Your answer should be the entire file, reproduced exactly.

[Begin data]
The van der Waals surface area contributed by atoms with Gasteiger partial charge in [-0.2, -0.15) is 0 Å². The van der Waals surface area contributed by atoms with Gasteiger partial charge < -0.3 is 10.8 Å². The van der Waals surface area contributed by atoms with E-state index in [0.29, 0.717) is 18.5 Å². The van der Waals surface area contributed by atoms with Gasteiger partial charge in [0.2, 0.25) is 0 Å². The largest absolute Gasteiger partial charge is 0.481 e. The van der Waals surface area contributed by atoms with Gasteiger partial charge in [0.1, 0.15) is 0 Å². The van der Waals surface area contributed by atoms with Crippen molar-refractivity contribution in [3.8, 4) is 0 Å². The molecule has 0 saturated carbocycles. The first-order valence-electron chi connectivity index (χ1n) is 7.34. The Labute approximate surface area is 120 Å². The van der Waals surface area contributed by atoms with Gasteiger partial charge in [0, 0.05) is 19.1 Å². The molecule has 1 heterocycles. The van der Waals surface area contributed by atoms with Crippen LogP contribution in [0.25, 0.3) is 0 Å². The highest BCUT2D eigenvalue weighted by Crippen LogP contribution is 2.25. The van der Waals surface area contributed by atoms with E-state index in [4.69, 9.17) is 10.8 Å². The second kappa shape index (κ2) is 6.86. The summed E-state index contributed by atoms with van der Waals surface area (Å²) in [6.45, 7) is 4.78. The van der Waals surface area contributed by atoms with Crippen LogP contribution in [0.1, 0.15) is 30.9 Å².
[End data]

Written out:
The van der Waals surface area contributed by atoms with Gasteiger partial charge in [-0.2, -0.15) is 0 Å². The van der Waals surface area contributed by atoms with Gasteiger partial charge < -0.3 is 10.8 Å². The van der Waals surface area contributed by atoms with E-state index in [0.29, 0.717) is 18.5 Å². The van der Waals surface area contributed by atoms with Gasteiger partial charge in [0.2, 0.25) is 0 Å². The largest absolute Gasteiger partial charge is 0.481 e. The van der Waals surface area contributed by atoms with Gasteiger partial charge in [0.1, 0.15) is 0 Å². The van der Waals surface area contributed by atoms with Crippen molar-refractivity contribution in [3.8, 4) is 0 Å². The molecule has 0 saturated carbocycles. The first-order valence-electron chi connectivity index (χ1n) is 7.34. The Labute approximate surface area is 120 Å². The van der Waals surface area contributed by atoms with Gasteiger partial charge in [0, 0.05) is 19.1 Å². The molecule has 1 heterocycles. The van der Waals surface area contributed by atoms with Crippen LogP contribution in [0.25, 0.3) is 0 Å². The highest BCUT2D eigenvalue weighted by Crippen LogP contribution is 2.25. The van der Waals surface area contributed by atoms with E-state index in [4.69, 9.17) is 10.8 Å². The second kappa shape index (κ2) is 6.86. The summed E-state index contributed by atoms with van der Waals surface area (Å²) in [6.45, 7) is 4.78. The van der Waals surface area contributed by atoms with Crippen LogP contribution in [0.1, 0.15) is 30.9 Å².